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John M. Lanicci
and
Thomas T. Warner

Abstract

This study investigates the relationships between the occurrence of the lid (also known as a type 1 tornado sounding) and the occurrence of severe storms over Kansas, Oklahoma, and Texas during the spring season (defined as the months of April, May, and June). The period of this study covers four seasons from 1983 through 1986. The size distribution of severe storm events is examined in relation to the occurrence/size of the antecedent lid over the study region. Days in which no severe weather was observed over the region (defined as “non-event” days) are included in order to examine the occurrence/size of the lid on these days as well. The relationships between the occurrence/size of severe-storm outbreaks and the antecedent lid are also examined using conceptual models of the life cycle of lid development and dissipation, for both early and late spring. Composite mean analyses of key meteorological parameters and geographic frequency composites of the elevated mixed layer, buoyant instability (as defined by an unstable value of the Lifted Index or buoyancy term in the Lid Strength Index), and severe-weather events are constructed for different stages of lid development. These composites are then utilized to determine geographic relationships among these parameters.

The results show that the size distribution of severe-weather events has a peak at the 1600 km2 (a 40- × 40- km grid square) category; this peak strengthens during the season (especially from May to June). Also found is a relationship between the occurrence and size of the lid at 1200 UTC and the occurrence and size of subsequent severe-storm events, where this relationship is most well-defined in April and deteriorates rapidly from May to June. We hypothesize that the deterioration of this relationship is due to factors such as the increasing horizontal extent of the low-level moist layer (and buoyant instability) during the spring, and changes in the synoptic-scale circulation from baroclinic waves in the westerlies to subtropical anticyclones and weak cyclonic disturbances. In some late spring synoptic patterns, severe weather is not only associated with the presence of a widespread lid, but also is found to exist in an environment containing a variety of sounding types; these include lid soundings, uncapped soundings (with a zero or negative lid strength term), and even a subsidence-type sounding that is buoyantly unstable. In such environments, features such as the low-level jet and surface troughs may provide a sufficient lifting mechanism to allow the development of deep convection to occur.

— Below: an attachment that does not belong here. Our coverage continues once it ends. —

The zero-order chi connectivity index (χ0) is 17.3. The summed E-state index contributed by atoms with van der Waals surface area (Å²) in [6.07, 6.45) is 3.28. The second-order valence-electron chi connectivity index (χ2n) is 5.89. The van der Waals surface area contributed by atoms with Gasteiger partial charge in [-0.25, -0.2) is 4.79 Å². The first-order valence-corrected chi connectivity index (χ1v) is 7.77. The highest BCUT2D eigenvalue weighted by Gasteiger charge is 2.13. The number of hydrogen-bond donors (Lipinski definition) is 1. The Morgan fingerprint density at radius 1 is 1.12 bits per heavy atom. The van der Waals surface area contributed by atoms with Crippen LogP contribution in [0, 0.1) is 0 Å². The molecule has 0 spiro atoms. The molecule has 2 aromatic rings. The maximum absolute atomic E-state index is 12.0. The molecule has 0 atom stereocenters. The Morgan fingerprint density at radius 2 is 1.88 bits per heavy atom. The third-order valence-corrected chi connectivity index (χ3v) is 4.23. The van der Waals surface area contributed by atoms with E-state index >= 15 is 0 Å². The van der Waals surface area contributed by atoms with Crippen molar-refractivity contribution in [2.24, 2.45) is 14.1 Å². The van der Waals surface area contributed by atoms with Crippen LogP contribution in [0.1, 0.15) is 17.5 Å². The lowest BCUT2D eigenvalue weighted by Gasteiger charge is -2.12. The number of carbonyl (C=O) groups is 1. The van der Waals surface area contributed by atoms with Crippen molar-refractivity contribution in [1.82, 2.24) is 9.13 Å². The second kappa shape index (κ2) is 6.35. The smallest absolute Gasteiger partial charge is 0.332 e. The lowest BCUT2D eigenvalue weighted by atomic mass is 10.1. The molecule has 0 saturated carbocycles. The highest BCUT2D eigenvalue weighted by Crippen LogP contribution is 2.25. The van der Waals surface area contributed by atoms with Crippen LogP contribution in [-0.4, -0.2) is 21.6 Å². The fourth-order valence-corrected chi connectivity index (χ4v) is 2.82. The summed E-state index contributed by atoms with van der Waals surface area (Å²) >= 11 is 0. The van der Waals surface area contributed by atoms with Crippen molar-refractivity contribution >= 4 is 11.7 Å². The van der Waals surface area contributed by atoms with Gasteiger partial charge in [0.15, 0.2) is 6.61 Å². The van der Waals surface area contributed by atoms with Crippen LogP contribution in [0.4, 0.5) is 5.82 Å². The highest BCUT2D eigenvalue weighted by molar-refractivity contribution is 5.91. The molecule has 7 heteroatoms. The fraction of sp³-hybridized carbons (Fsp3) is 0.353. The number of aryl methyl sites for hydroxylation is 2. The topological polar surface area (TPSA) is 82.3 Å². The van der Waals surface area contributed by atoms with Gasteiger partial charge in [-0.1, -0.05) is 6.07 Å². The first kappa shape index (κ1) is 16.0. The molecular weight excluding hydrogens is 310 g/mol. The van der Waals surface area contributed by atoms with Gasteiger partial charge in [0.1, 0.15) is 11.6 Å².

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John M. Lanicci
and
Thomas T. Warner

Abstract

A case of lid formation and evolution over the southern Great Plains during early spring is analyzed using conventional data analysis and a 120-h simulation from the Pennsylvania State University/National Center for Atmospheric Research Mesoscale Model, Version 4 (MM4). The authors begin with a brief discussion of the evolution of the synoptic-scale circulation during the different phases of the lid development cycle in this case and follow with a description of MM4 as it was configured for this study. The model results are then used to supplement the data analyses in an examination of how the synoptic-scale circulation evolves and how it influences the physical and dynamical processes acting on the elevated mixed layer (EML) and low-level moist-layer source regions of the North American plateau and the Gulf of Mexico, respectively. The importance of choosing an appropriately large model domain and long simulation period in order to document properly the sequence of events, focusing primarily on the precursors to, and genesis of, the lid environment is stressed. The 120-h simulation allows one to focus on the ways in which synoptic and mesoscale processes interact to produce the observed mesoscale lid features such as inversions, moist layers, and EMLs over Texas, Oklahoma, and the adjacent coastal region.

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Roy M. Rasmussen
,
Piotr Smolarkiewicz
, and
John Warner

Abstract

This paper presents a detailed comparison study of three-dimensional model results with an aircraft wind field mapping for the island of Hawaii. Model runs were initialized using an aircraft sounding from 1 August 1985, and detailed predictions from the model are compared with observations from that day.